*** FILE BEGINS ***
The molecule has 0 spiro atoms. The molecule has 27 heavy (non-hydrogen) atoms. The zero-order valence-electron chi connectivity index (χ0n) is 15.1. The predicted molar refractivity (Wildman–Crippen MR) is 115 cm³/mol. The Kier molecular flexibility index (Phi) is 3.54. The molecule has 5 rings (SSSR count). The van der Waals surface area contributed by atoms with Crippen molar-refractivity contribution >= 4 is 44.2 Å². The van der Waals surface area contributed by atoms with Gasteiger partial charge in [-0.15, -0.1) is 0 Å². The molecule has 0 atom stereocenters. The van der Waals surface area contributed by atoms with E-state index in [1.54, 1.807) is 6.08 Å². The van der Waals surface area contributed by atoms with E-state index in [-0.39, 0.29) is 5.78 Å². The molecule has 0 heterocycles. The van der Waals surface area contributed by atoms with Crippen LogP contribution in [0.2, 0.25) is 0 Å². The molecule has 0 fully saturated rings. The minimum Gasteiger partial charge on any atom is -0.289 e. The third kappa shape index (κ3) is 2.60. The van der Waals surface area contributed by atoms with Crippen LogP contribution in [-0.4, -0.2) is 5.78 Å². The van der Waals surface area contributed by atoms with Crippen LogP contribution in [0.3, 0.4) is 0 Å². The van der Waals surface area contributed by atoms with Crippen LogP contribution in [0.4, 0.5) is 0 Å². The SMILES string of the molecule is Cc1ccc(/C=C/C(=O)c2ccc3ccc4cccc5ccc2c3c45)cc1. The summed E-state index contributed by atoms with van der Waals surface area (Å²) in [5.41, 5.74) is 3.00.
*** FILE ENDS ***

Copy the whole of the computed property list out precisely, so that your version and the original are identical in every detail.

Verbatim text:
The molecule has 0 spiro atoms. The molecule has 27 heavy (non-hydrogen) atoms. The zero-order valence-electron chi connectivity index (χ0n) is 15.1. The predicted molar refractivity (Wildman–Crippen MR) is 115 cm³/mol. The Kier molecular flexibility index (Phi) is 3.54. The molecule has 5 rings (SSSR count). The van der Waals surface area contributed by atoms with Crippen molar-refractivity contribution >= 4 is 44.2 Å². The van der Waals surface area contributed by atoms with Gasteiger partial charge in [-0.15, -0.1) is 0 Å². The molecule has 0 atom stereocenters. The van der Waals surface area contributed by atoms with E-state index in [1.54, 1.807) is 6.08 Å². The van der Waals surface area contributed by atoms with E-state index in [-0.39, 0.29) is 5.78 Å². The molecule has 0 heterocycles. The van der Waals surface area contributed by atoms with Crippen LogP contribution in [0.2, 0.25) is 0 Å². The molecule has 0 fully saturated rings. The minimum Gasteiger partial charge on any atom is -0.289 e. The third kappa shape index (κ3) is 2.60. The van der Waals surface area contributed by atoms with Crippen LogP contribution in [-0.4, -0.2) is 5.78 Å². The van der Waals surface area contributed by atoms with Crippen LogP contribution in [0.3, 0.4) is 0 Å². The van der Waals surface area contributed by atoms with Crippen LogP contribution in [0.4, 0.5) is 0 Å². The SMILES string of the molecule is Cc1ccc(/C=C/C(=O)c2ccc3ccc4cccc5ccc2c3c45)cc1. The summed E-state index contributed by atoms with van der Waals surface area (Å²) in [5.41, 5.74) is 3.00.